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September 04, 2015

Does it Make any Difference? Reviewing the Impacts of Fiscal Transparency and Participation

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Posted by Paolo de Renzio[1]

 Advocates of fiscal transparency and public participation in budget processes are often faced with the awkward “so what” question posed by skeptics. “It’s all good for you to say that transparency and participation are important”, the skeptical questioner asks, “but can you in fact show that they make any real difference?”.

 To provide an answer to that question, the Global Initiative for Fiscal Transparency commissioned Joachim Wehner from the London School of Economics and myself to carry out a comprehensive review of existing research evidence. The results are encouraging. There is an increasing amount of research being done on the topic, and while much of it suffers from weaknesses in the methods and evidence used that mean results have to be taken with a pinch of salt, the broad picture that emerges is positive. Fiscal openness – encompassing a wide range of practices and interventions aimed at promoting transparency and participation in fiscal matters – is related to a number of positive impacts, from increased fiscal discipline to improved resource allocation, and from reduced corruption to better service delivery and development outcomes. While only a handful of studies can make a convincing claim to identify causal effects, the most rigorous tests tend to find that transparency and participation in budgeting do lead to desirable outcomes.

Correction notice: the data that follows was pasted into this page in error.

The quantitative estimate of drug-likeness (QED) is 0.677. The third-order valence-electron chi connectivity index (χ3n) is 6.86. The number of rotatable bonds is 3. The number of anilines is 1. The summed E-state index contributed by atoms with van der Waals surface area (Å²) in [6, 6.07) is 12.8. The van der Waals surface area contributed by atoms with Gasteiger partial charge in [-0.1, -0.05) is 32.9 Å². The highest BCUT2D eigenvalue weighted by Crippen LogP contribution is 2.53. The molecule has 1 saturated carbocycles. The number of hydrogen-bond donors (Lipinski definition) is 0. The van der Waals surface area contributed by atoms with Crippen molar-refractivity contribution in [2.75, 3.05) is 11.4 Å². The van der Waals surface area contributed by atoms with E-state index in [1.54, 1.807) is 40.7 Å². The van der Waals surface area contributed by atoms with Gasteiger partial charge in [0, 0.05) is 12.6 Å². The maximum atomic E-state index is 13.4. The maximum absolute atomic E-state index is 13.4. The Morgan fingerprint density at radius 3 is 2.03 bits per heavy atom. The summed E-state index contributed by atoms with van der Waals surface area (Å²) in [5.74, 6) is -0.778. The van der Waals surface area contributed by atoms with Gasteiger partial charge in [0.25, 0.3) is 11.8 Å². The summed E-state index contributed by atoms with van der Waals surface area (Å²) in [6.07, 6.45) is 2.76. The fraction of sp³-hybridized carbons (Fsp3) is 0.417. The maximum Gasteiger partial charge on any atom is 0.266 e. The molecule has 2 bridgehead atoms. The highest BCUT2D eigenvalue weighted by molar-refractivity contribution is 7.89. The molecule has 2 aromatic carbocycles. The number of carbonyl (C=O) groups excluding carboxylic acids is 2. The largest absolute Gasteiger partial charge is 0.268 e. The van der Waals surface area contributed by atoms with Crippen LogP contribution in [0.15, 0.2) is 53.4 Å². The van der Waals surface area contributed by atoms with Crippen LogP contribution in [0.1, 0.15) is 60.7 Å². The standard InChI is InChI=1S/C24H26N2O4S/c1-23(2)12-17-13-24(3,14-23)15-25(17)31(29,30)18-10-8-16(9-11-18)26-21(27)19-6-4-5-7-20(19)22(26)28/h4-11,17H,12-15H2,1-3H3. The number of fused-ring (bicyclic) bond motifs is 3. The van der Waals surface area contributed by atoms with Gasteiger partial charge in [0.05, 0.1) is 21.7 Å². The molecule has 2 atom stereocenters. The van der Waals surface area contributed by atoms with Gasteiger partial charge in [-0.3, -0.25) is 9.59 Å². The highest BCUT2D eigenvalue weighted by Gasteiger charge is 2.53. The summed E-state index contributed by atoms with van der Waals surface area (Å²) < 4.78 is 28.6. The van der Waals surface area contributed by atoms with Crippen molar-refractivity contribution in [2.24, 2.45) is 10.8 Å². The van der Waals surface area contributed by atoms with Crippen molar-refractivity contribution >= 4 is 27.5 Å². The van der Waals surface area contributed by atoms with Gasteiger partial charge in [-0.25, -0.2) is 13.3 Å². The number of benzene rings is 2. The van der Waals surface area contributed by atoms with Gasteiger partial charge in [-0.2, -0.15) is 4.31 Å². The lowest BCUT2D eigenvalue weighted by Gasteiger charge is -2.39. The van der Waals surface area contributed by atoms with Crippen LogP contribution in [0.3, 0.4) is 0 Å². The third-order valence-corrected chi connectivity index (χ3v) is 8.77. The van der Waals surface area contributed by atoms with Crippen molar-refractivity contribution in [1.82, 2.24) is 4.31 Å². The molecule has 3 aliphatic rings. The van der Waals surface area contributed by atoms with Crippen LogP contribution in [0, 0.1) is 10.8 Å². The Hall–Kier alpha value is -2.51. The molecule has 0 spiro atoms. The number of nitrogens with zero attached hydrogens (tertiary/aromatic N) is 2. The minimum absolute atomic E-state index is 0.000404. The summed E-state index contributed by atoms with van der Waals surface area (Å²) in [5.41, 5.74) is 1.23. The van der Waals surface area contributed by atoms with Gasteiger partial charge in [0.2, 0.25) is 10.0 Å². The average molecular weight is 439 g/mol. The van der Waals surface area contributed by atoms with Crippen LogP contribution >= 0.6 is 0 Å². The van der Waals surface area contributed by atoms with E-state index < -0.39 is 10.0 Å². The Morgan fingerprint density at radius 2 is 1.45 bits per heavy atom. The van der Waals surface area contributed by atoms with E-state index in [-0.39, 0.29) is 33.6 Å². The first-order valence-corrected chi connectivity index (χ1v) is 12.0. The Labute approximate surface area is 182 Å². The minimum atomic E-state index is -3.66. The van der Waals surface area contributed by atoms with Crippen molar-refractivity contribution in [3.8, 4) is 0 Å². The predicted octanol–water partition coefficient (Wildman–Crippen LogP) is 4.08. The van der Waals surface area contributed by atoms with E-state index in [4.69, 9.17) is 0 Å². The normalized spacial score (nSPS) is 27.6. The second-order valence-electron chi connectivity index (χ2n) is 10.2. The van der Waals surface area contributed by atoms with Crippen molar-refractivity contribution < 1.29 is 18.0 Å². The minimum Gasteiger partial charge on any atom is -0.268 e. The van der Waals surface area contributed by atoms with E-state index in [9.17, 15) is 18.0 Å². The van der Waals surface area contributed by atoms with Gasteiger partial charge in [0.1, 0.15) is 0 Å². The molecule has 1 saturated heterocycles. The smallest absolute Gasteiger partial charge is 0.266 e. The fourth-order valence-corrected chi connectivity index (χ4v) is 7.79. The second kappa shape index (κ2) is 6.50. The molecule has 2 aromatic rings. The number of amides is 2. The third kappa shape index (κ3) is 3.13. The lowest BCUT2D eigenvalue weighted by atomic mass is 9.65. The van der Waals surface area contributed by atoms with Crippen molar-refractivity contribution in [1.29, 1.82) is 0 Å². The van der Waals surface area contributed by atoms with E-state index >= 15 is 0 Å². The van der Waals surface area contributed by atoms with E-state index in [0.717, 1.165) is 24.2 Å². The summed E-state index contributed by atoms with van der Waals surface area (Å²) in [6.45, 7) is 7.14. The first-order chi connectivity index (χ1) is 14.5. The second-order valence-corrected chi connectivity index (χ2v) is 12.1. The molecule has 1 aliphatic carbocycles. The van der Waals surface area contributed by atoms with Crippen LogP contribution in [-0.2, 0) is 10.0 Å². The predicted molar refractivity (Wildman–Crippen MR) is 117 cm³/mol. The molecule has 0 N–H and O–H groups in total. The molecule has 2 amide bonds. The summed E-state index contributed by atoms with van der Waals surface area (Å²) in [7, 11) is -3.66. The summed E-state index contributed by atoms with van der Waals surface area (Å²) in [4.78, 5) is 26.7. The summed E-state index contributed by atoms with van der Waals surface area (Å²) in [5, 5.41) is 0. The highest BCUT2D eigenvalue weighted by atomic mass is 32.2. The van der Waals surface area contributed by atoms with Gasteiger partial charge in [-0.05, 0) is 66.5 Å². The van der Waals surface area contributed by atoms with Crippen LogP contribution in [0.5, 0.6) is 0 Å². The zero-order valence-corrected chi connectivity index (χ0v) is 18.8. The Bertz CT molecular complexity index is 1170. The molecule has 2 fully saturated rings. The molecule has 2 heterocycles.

The paper is based on 38 studies that were identified from a broad sweep of the literature. The review includes studies that (i) empirically evaluate whether there is a causal link between fiscal openness (transparency and/or participation) and different types of outcome; (ii) have been published as a peer-reviewed academic article, or as a book from a reputable publisher[i]; and (iii) are of sufficient length to qualify as a substantial piece of original research. Of the studies, 23 investigate the effects of variables related to fiscal transparency, and 14 relate to participation in budgetary decisions. Only a single study[ii] looks at both transparency and participation interventions separately to explore their relative impacts. Most studies fall into three main categories of impacts: macro-fiscal, resource allocation and service delivery, and governance. A fourth impact category, related to development outcomes, contains only a small number of studies.

 The evidence about the effect of fiscal openness on different macro-fiscal outcomes is typically based on broad measures of fiscal transparency, and it consistently finds that transparency has a beneficial impact, lowering deficits or debt, borrowing costs, and directly or indirectly limiting creative accounting. Evidence on resource allocation and service delivery mainly looks at the impact of participatory mechanisms, and shows that citizen engagement is related to more resources being allocated to priority basic services, and with government interventions becoming more responsive and efficient. This work is no longer limited to the well-documented Brazilian experience with participatory budgeting, and provides insights on why certain mechanisms may work better than others.